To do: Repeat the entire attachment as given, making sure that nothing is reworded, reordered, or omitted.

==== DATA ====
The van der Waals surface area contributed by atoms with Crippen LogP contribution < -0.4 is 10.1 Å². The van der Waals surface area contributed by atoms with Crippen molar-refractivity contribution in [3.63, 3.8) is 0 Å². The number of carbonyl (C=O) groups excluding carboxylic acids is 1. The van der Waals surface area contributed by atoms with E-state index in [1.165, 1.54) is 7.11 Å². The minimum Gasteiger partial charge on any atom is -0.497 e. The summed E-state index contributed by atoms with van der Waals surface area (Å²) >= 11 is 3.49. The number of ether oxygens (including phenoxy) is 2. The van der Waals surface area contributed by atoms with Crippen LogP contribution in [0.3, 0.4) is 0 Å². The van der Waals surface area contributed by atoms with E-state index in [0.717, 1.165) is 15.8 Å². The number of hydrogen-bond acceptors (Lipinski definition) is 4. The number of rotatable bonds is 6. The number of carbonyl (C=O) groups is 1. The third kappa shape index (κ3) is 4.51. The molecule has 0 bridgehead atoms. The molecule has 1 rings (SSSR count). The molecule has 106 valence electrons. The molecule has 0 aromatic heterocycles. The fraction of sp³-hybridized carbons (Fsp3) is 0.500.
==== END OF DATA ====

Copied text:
The van der Waals surface area contributed by atoms with Crippen LogP contribution < -0.4 is 10.1 Å². The van der Waals surface area contributed by atoms with Crippen molar-refractivity contribution in [3.63, 3.8) is 0 Å². The number of carbonyl (C=O) groups excluding carboxylic acids is 1. The van der Waals surface area contributed by atoms with E-state index in [1.165, 1.54) is 7.11 Å². The minimum Gasteiger partial charge on any atom is -0.497 e. The summed E-state index contributed by atoms with van der Waals surface area (Å²) >= 11 is 3.49. The number of ether oxygens (including phenoxy) is 2. The van der Waals surface area contributed by atoms with Crippen LogP contribution in [0.3, 0.4) is 0 Å². The van der Waals surface area contributed by atoms with E-state index in [0.717, 1.165) is 15.8 Å². The number of hydrogen-bond acceptors (Lipinski definition) is 4. The number of rotatable bonds is 6. The number of carbonyl (C=O) groups is 1. The third kappa shape index (κ3) is 4.51. The molecule has 0 bridgehead atoms. The molecule has 1 rings (SSSR count). The molecule has 106 valence electrons. The molecule has 0 aromatic heterocycles. The fraction of sp³-hybridized carbons (Fsp3) is 0.500.